Debra Gough Woodruff, an assistant attorney general and registered nurse who prosecuted doctors for violating medical-care standards, died Friday in an automobile accident. She was 41.
Ms. Woodruff of Lutherville worked in a unit within the state health department that handled matters before the Board of Physician Quality Assurance, the state panel that polices the practice and conduct of doctors in Maryland.
Since joining the five-lawyer unit in 1988, she had prosecuted physicians accused of sexual misconduct, fraud, misprescription of drugs and misuse of medical services.
Colleagues described her as an exceptional lawyer who gained the confidence of victims and the respect of the lawyers who opposed her. She won a state Attorney General's Distinguished Service Award in 1991, an honor reserved for the office's most dedicated lawyers.
"She took the toughest cases and trained all the younger lawyers that came to that unit," said Maryland Attorney General J. Joseph Curran Jr. "She was truly the gem of that unit."
Her immediate supervisor, Joseph P. Gill, recalled Ms. Woodruff's professionalism, efficiency and preparedness in handling cases.
"She had a passion for her work, a passion you rarely see among lawyers. It mattered to her what she did," said Mr. Gill, deputy counsel to the state Department of Health and Mental Hygiene.
The accident that took Ms. Woodruff's life occurred when she was driving her secretary, Rosalind Spellman, home from an office retreat at Bon Secours Spiritual Center in Marriottsville. Ms. Woodruff's Honda Accord was hit head-on by a 1991 Geo Prizm. The driver of the Prizm and a passenger also were killed. Ms. Spellman was in fair condition yesterday at the Maryland Shock Trauma Center.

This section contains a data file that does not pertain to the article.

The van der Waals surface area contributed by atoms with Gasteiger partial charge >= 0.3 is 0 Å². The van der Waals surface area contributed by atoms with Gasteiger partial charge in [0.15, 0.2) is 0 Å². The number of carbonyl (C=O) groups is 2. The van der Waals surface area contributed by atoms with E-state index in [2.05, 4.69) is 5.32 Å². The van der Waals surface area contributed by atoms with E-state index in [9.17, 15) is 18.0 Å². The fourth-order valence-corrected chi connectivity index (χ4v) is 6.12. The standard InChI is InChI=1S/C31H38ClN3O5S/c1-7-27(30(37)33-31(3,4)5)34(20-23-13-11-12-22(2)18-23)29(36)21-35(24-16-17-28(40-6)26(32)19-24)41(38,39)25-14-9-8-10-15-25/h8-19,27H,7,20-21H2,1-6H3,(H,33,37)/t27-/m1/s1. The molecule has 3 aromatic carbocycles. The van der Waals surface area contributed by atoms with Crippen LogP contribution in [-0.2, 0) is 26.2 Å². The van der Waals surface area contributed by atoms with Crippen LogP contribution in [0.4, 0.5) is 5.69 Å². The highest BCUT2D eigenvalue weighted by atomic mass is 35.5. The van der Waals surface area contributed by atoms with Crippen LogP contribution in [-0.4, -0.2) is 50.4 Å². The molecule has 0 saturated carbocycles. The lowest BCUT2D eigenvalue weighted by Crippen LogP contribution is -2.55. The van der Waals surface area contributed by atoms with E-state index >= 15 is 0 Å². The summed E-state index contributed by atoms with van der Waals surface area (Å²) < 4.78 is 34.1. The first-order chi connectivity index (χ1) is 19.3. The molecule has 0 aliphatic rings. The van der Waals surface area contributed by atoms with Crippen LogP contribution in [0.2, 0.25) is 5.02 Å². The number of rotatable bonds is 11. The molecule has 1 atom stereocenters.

Ms. Woodruff's professionalism in the office was matched by her generosity of spirit, said friends and relatives. She introduced her nieces to the Baltimore Symphony, offered to take an elderly friend to his chemotherapy sessions and encouraged her retired father to volunteer in the state's Consumer Protection Division.
"Debbie was there for everybody," said Sidney Lieberman, a friend.
A native of Baltimore, Ms. Woodruff grew up in Gardenville, the only daughter of John and Mary Gough. She graduated from The Catholic High School of Baltimore in 1972. In 1976, she graduated with honors from the University of Maryland School of Nursing.
For the next three years, she worked as a registered nurse at Maryland General Hospital and Francis Scott Key Medical Center, where she cared for infants with special needs and burn victims.
In 1979, she enrolled in a 50-student prelaw program at the University of South Dakota. After an intensive summer course, she was one of 10 students from the program selected for admission to the law school that fall. She later transferred to the University of Baltimore School of Law and graduated in 1981. She was admitted to the Maryland bar that summer and soon joined the Baltimore state's attorney's office.
There, she prosecuted cases involving juvenile offenders and murder suspects. She and Gary B. M. Woodruff, an assistant public defender, met in the city courthouse and were married in 1985.
She was a former president of the Gaywood Improvement Association.
A Mass of Christian burial will be offered at 10 a.m. tomorrow at St. Anthony of Padua Roman Catholic Church, 4414 Frankford Ave., Baltimore.
In addition to her husband and parents, she is survived by three brothers, Curtis A. Gough, John E. Gough Jr. and Gerard A. Gough; six nieces and a nephew; all of Baltimore.
Memorial donations may be made to the American Kidney Foundation.